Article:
Just as it is facing an increasing number of lawsuits over Propecia, its prescription drug to treat male pattern baldness, Merck & Co. recently pulled down its website for the drug. The development is fueling speculation in some quarters that new safety warnings will soon be added to the Propecia label. But so far, Merck hasn’t offered any explanation as to why it pulled www.propecia.com.
As we’ve reported in the past, Propecia (finasteride 1mg) is part of a class of drugs known as 5-alpha reductase inhibitors, or 5-ARIs. 5-ARIs like Propecia work by preventing the conversion of androgen testosterone to DHT, a hormone critical to male sexual performance. Merck markets another 5-ARI called Proscar (finasteride 5 mg) that is used to treat enlarged prostate.
Recently, a growing number of lawsuits have been filed around the country alleging Merck failed to warn users about the serious side effects, including erectile dysfunction, low libido, problems with orgasm, infertility, depression and suicide, associated with Propecia and Proscar. At least two claims – one of which involves 46 plaintiffs – are seeking mass tort status in New Jersey state court. Another plaintiff in New York has sought centralization of federal Propecia lawsuits in a multidistrict litigation. A class action lawsuit has also been filed on behalf of Proscar users in Canada. In all of the lawsuits, plaintiffs claim their sexual problems persisted even after they stopped taking the drugs.
Last Spring, a study published in the Journal of Sexual Medicine found that at men who take finasteride may develop an ongoing loss of libido and orgasm, even after they go off the medication. The study looked at 71 men who reported such side effects. The average duration of persistent sexual side effects was 40 months after they stopped taking finasteride. About 20 percent of the men still had side effects more than six years after stopping finasteride.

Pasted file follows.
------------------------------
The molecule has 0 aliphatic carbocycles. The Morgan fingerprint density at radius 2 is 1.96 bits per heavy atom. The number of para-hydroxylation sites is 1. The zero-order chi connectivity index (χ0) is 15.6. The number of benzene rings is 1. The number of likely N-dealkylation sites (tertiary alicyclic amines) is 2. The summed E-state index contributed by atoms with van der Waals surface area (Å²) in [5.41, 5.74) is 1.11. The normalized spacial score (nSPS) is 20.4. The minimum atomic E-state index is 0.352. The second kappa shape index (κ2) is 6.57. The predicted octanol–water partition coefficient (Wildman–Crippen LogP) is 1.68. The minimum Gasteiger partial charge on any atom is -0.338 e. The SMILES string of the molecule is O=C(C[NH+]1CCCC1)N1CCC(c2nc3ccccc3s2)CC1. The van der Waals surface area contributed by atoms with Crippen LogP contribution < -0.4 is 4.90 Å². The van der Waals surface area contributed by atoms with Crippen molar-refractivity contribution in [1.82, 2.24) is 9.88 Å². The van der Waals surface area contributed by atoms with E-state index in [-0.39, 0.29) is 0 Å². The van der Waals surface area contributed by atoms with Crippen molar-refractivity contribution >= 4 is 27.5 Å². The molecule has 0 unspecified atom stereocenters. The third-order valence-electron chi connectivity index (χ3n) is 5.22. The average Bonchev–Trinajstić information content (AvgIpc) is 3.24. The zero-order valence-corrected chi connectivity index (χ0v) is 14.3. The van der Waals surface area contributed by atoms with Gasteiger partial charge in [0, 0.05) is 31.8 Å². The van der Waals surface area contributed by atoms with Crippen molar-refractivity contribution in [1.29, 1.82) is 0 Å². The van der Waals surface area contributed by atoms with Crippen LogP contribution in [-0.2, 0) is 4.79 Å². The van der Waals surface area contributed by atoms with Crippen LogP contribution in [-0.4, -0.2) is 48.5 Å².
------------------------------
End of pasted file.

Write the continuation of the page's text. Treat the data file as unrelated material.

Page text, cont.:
In 2008, Merck changed the Propecia label in Sweden to warn that the drug could lead to permanent erectile dysfunction. Similar changes were made to the labels in the U.K. and Italy in 2009 and 2010. But Merck didn’t make changes to the U.S. label until last year, and even then it didn’t warn that sexual side effects could persist after men stopped taking Propecia.
Now, the legal community is buzzing about the Propecia website. As of February 8, visitors to the site see a message that the propecia.com “website is not currently available.” For now, at least, the site only offers links to the drug’s current prescribing information, patient product information, the Propecia Persistence Program and a link encouraging visitors to report any negative side effects of Propecia to the FDA’s MedWatch program.
Some legal experts think the controversy surrounding Propecia is behind the missing website.
“One reason for Merck’s abrupt action might have something to do with the fact that a growing number of lawsuits are being filed against the company,” one plaintiffs’ attorney told the Baltimore edition of the Examiner.
If, as some think, Merck is preparing to issue new warnings for Propecia, that litigation could gain momentum. News of additional warnings might prompt more men to make a connection between their ongoing sexual problems and their use of Propecia, resulting in more – maybe thousands more – lawsuit filings.